ROCHESTER, Minn. — Aduhelm, the first treatment ever approved by the FDA to target Alzheimer's disease at the level of brain deterioration, will likely be available only for limited populations at Mayo Clinic.

That's according to a clinic neurologist who studied the drug and has expressed concerns about its effectiveness.

"I've publicly expressed my views that I thought the data that showed there were clinical benefits were very weak," Mayo Clinic neurologist Dr. David Knopman said of the treatment, whose generic name is aducanumab.

"We're going to restrict it to people like those who were in the trial," he said. "We're not going to treat patients (with the drug) who are too severe, and we are not going to treat patients who are asymptomatic."

An intravenous medication manufactured by Massachusetts-based drugmaker Biogen, the monoclonal antibody attacks amyloid plaque, dense proteins in the brain that are associated with the disease.

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The drug is proven to reduce the plaque, a so-called biomarker of the illness, but critics question whether doing so will reduce clinical features such as memory loss and cognitive decline.

"The decision today by the FDA was to approve the drug based on the fact that it lowered brain amyloid levels," Knopman said. "Even though there was no acknowledgment by the FDA that the drug had consistent clinical benefits for patients."

Under FDA rules, two positive studies are needed to approve a drug for sale. While two identical trials demonstrated aducanumab does cause a significant decrease in amyloid plaque, only one showed positive effects on cognitive features of the disease, and those were modest.

"In one of (the studies) there was no delay in progression," Knopman said. "In the other, there was a slight delay in progression of symptoms. Nobody got better. Nobody stayed the same."

"They just found that people didn't get worse as quickly in the one study that showed some benefit."

Dr. David Knopman. Photo: Mayo Clinic
Dr. David Knopman. Photo: Mayo Clinic

The FDA has retained the right to withdraw its approval of aducanumab if a follow-up trial does not show clinical benefits, but cited unmet need in giving the drug the green light under a lower regulatory threshold.

Regulators gave the drug their nod over objections of their own panel of experts.

Biogen announced on Monday, June 7, it plans to charge $56,000 for Aduhelm. Its stock reached a record high following the announcement.

Clinicians on Monday strove to reduce expectations for the treatment, access to which will likely prove galvanizing for the families of some 6 million Americans afflicted with Alzheimer's disease.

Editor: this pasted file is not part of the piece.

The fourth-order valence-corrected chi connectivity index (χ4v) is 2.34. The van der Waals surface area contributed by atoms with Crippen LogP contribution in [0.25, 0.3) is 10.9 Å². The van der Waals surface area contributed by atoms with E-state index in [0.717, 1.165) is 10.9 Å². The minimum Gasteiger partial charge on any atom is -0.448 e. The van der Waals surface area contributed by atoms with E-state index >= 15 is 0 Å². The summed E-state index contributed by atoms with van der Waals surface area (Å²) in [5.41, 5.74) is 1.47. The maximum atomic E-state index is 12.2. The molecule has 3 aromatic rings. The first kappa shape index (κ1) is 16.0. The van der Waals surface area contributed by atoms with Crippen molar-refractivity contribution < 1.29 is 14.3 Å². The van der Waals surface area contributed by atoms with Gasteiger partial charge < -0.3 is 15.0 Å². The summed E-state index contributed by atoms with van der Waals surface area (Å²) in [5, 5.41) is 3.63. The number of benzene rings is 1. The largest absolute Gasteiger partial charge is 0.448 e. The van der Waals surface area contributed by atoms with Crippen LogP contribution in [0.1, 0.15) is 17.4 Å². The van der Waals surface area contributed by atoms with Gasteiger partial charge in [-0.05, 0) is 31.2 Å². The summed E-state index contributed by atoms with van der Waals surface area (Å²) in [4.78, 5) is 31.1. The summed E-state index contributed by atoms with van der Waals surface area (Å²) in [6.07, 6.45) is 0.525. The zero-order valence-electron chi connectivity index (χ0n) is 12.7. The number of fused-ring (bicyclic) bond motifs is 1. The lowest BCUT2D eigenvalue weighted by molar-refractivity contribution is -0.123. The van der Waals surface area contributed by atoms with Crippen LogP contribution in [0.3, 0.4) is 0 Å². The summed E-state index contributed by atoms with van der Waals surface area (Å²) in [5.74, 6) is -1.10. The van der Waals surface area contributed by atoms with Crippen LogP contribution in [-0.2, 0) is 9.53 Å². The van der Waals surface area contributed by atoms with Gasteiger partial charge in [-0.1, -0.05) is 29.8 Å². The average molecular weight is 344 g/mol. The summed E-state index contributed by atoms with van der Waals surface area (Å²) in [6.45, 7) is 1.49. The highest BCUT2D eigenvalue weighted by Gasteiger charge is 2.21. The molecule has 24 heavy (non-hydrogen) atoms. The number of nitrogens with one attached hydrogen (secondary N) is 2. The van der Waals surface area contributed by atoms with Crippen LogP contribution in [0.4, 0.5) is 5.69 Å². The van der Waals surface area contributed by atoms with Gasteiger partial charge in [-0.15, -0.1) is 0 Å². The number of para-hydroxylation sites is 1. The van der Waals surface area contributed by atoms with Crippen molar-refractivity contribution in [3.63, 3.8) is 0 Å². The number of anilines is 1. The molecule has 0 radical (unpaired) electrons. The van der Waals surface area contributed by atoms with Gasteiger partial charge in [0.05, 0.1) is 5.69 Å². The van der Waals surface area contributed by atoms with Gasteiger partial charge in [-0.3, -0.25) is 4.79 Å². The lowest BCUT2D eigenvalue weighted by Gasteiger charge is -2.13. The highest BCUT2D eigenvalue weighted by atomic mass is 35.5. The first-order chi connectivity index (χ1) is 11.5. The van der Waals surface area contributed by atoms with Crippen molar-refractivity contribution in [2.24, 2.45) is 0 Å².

Mayo Clinic neurologist Dr. Ronald Peterson in the medical publication STAT cautioned that "this is not going to be penicillin for Alzheimer's disease."

Knopman, a site investigator in one of the two trials of the drug, was joined last fall by fellow Mayo neurologist Dr. David T. Jones and a colleague from Stanford in coauthoring a paper calling for more research on the drug.

The article cautioned that "approval would have a massive impact on health-care economics and the feasibility of conducting future clinical trials" of the medication.

Alzheimer's & Dementia, which published their paper, is the journal of the patient advocacy group the Alzheimer's Association. It is an enthusiastic supporter of the drug.

"The Alzheimer’s Association will do everything in its power to ensure access to the drug," the organization stated on its website Monday.

It called Aduhelm's approval "historic," and the start of "an exciting era in Alzheimer’s and dementia treatment and research."

"They know that I strongly disagree with their position," says Knopman, who has served as vice chair to the organization's Medical and Scientific Advisory Council and who is currently a senior advisor. "So we respectfully disagree with one another."

"There were two very large Phase III studies," Knopman said of the evidence for the new drug. "One of them showed some statistically significant evidence of benefits, very small, but statistically significant. The other was designed in an identical manner, was done identically, and found no benefit at all. "

"If you approach it as a lay person, you tried something once and it worked, but you tried the same thing again and it didn't work. Would you conclude you'd want to sail across the ocean in that ship? You'd want to test it a little more, wouldn't you?"